President Cyril Ramaphosa said on Thursday that women are taking their rightful place in the country’s police and security services, although much still needs to be done to close the gap.
He was addressing guests at the integrated Women In Law Enforcement Parade, in Gqeberha, in the Eastern Cape, as South Africa marks the last day of Women’s Month.
The gathering was attended by Police Minister Bheki Cele; Minister in the Presidency for Women, Youth and Persons with Disabilities Dr Nkosazana Dlamini-Zuma; Eastern Cape Premier Oscar Mabuyane; and National Commissioner of the South African Police Service (Saps) General Fannie Masemola.
Ramaphosa said August was a month during which the country celebrated how far it had come in building a non-sexist society where women were free and equal and enjoyed the rights guaranteed by South Africa’s Constitution.
“Today, we have the first ever female Deputy National Commissioner for Policing, Lieutenant General Tebello Mosikili. Lieutenant General Mosikili is one of two women co-chairs of the National Joint Operational and Intelligence Structure, known as NatJoints. They are among the women who are leading the way in the transformation of our safety and security institutions. We have certainly come a long way, but we know that we still have much further to go,” said Ramaphosa.
The President commended the unveiling of the DNA expansion project at the Forensic Science Laboratory at the Eben Donges Building, in Gqeberha, which is expected to address the severe backlogs in the analysis of DNA retrieved from crime scenes.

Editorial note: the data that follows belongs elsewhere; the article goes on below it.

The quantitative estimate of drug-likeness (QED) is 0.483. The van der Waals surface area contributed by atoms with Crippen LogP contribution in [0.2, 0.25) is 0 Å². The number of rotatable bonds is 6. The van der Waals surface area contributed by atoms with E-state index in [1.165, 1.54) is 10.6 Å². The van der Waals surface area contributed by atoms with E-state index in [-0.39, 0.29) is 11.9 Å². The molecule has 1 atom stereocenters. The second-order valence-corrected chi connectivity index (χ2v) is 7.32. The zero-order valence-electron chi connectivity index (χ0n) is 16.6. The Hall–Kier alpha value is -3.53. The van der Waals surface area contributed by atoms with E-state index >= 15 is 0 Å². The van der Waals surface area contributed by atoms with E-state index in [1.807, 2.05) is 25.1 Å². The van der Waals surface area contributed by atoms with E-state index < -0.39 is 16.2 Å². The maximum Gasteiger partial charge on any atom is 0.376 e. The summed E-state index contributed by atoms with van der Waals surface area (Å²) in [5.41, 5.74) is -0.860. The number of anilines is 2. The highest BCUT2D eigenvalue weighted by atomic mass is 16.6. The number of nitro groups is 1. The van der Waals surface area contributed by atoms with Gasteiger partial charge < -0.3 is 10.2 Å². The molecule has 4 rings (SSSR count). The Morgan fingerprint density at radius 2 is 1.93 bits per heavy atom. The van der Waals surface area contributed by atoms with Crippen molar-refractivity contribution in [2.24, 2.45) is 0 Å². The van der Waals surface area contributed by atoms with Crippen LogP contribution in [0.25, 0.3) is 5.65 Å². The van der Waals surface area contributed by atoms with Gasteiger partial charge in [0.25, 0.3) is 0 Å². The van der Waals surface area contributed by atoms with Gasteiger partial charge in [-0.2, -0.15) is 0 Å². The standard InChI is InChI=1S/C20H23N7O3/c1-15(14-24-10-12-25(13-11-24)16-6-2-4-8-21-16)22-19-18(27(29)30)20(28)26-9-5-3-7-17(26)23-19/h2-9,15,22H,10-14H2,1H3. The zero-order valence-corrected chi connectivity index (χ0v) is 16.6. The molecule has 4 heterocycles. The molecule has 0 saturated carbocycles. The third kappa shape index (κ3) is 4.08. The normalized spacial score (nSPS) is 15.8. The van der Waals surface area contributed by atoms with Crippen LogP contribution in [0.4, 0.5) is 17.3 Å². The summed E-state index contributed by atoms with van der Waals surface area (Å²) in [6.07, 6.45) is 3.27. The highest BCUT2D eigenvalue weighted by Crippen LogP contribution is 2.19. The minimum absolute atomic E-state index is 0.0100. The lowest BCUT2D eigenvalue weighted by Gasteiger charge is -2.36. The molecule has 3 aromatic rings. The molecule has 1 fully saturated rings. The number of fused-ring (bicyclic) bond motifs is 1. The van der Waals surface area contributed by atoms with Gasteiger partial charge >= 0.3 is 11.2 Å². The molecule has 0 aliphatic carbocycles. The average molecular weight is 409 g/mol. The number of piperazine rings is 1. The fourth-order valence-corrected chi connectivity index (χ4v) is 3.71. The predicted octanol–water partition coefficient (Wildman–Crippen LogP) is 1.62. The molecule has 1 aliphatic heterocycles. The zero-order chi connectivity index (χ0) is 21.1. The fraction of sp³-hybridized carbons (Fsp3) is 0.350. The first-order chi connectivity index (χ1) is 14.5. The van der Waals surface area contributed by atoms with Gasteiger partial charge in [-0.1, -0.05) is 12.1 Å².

The project is driven by a woman: the Divisional Commissioner for Detective and Forensic Services, Lieutenant General Khosi Senthumule.
The President hopes that the new facility will help address all DNA issues, particularly investigations relating to gender-based violence and femicide cases.
He added that the improved forensic capabilities should expedite investigations, and help police build strong cases with solid evidence to enable the successful conviction of perpetrators.
Ramaphosa warned that people who commit crimes against women and children have no place in South African society.
“We depend on this and other forensic science laboratories across the country to make sure that these criminals are put in prison and remain there. It is impressive that the construction of this upgraded facility, which started during the Covid-19 pandemic in 2021, was completed six months ahead of the projected completion time and below budget. As we wrap up this Women’s Month, we appreciate all women in the integrated security and law enforcement agencies, across all the ranks,” he added.
The President went on to commend the Ministry of Police and the management of the Saps, and all the heads of other law enforcement agencies, for ensuring that the goal of gender equality in the workplace is closer to becoming a reality.